The Difficult Doctrine of God’s Judgment
For example, if you assume (even if it’s only for the sake of argument) what the Bible says about God’s judgment while simultaneously rejecting what the Bible says about sin, then of course you’re going to have significant issues with a god who, in your estimation, punishes people for no good reason. But this is very much a straw-god argument. Instead of engaging with the God of the Bible who judges sin, it’s engaging with a god of our imagination who judges for no reason. It’s like showing someone the terrible conditions of a prison, while they’re under the impression that there’s no such thing as crime.
Moreover, the Bible has lots of examples of sin, which are not examples to be followed but narratives that are designed to shock us and wake us up to the human capacity for evil. For example, our horror and disgust at the example of Lot offering his two daughters to be raped by the men of Sodom so that they might spare his visitors (Genesis 19:6-8), is a perfect description of the Bible’s view of wickedness (Genesis 18:20-33). This is not an example to follow, but an example of sin (Deuteronomy 22:25-26).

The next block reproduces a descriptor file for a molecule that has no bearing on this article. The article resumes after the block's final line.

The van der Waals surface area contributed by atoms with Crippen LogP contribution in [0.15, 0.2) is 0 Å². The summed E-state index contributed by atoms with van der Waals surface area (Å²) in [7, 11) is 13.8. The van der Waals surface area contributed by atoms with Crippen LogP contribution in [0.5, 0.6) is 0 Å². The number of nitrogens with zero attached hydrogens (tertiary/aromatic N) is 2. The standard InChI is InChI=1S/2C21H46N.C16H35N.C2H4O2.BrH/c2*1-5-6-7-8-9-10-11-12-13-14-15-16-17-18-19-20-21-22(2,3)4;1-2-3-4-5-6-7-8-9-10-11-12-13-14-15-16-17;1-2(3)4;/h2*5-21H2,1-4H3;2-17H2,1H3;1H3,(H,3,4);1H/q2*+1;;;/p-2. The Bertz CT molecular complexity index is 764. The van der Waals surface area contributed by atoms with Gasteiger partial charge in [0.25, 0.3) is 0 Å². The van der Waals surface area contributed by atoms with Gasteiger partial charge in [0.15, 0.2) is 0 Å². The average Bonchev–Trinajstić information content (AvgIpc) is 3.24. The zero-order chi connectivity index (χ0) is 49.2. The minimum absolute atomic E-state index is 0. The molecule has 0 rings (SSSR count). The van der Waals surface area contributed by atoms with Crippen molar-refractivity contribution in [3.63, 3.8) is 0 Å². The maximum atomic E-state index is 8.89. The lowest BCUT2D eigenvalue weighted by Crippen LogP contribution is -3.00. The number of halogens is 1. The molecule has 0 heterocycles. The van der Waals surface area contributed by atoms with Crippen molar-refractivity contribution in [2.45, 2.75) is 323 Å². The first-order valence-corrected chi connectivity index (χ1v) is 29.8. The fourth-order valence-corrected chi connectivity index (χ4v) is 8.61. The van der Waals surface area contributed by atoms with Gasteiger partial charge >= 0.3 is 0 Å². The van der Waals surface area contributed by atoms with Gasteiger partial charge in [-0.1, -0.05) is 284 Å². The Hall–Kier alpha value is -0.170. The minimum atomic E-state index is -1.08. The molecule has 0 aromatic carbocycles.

Another significant issue for modern readers of the Bible is the commands for Israel to wage war against the Canaanites. Some people see this as Israel’s attempt to justify war, but according to the Old Testament narrative: Israel wasn’t using God to justify war; God was using Israel as his instrument to judge the nations. From the beginning it was pronounced as a judgment on the nations in Canaan, and Israel wasn’t allowed to go up into Canaan until the sin of the nations had “reached its full measure” (Genesis 15:16).
The Canaanites were brutal and corrupt (Leviticus 18), even sacrificing children to their idols (Deuteronomy 12:29-31), and the conquest of Canaan was God’s judgment upon them (Deuteronomy 9:4). Israel was forbidden from benefiting from the destruction of the Canaanites (Deuteronomy 7:25), and when Israel later became like the Canaanites in their wickedness and brutality, God raised up other nations against them as well (2 Kings 17:17-20).
However, even if this point is granted, the commands to “destroy them totally” (Deuteronomy 7:2) feels very much like God commanding a genocide. But rather than describing genocide, these passages are littered with hyperbole, as all conquest accounts of the time were (Lawson-Younger, Ancient Conquest Accounts, 227-228, 245).
After the command to “destroy them totally” the Israelites are commanded: “Do not intermarry with them. Do not give your daughters to their sons or take their daughters for your sons, for they will turn your children away” (Deuteronomy 7:3-4). However, you can’t marry someone you’ve destroyed. The reason for the prohibition on marrying them was that after the military campaign and transition of power, the civilians would be left to entice Israel to detestable practices like child sacrifice.